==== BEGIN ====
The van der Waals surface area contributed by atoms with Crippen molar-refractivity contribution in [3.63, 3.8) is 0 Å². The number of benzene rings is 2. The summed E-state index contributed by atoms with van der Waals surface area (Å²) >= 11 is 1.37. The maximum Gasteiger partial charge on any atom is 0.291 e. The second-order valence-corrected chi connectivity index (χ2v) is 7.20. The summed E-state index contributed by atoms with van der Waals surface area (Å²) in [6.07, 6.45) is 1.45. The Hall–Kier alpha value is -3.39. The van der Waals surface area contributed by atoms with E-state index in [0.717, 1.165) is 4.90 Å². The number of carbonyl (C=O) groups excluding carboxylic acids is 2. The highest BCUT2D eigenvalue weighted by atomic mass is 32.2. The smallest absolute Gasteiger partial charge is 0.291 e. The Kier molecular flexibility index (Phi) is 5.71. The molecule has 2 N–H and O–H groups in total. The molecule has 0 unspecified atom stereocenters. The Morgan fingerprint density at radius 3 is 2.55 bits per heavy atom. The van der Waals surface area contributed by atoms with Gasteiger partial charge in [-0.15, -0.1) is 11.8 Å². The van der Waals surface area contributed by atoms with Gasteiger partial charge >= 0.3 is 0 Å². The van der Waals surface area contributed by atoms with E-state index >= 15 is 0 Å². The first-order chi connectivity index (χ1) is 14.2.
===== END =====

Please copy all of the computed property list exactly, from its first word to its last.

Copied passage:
The van der Waals surface area contributed by atoms with Crippen molar-refractivity contribution in [3.63, 3.8) is 0 Å². The number of benzene rings is 2. The summed E-state index contributed by atoms with van der Waals surface area (Å²) >= 11 is 1.37. The maximum Gasteiger partial charge on any atom is 0.291 e. The second-order valence-corrected chi connectivity index (χ2v) is 7.20. The summed E-state index contributed by atoms with van der Waals surface area (Å²) in [6.07, 6.45) is 1.45. The Hall–Kier alpha value is -3.39. The van der Waals surface area contributed by atoms with E-state index in [0.717, 1.165) is 4.90 Å². The number of carbonyl (C=O) groups excluding carboxylic acids is 2. The highest BCUT2D eigenvalue weighted by atomic mass is 32.2. The smallest absolute Gasteiger partial charge is 0.291 e. The Kier molecular flexibility index (Phi) is 5.71. The molecule has 2 N–H and O–H groups in total. The molecule has 0 unspecified atom stereocenters. The Morgan fingerprint density at radius 3 is 2.55 bits per heavy atom. The van der Waals surface area contributed by atoms with Gasteiger partial charge in [-0.15, -0.1) is 11.8 Å². The van der Waals surface area contributed by atoms with Gasteiger partial charge >= 0.3 is 0 Å². The van der Waals surface area contributed by atoms with E-state index >= 15 is 0 Å². The first-order chi connectivity index (χ1) is 14.2.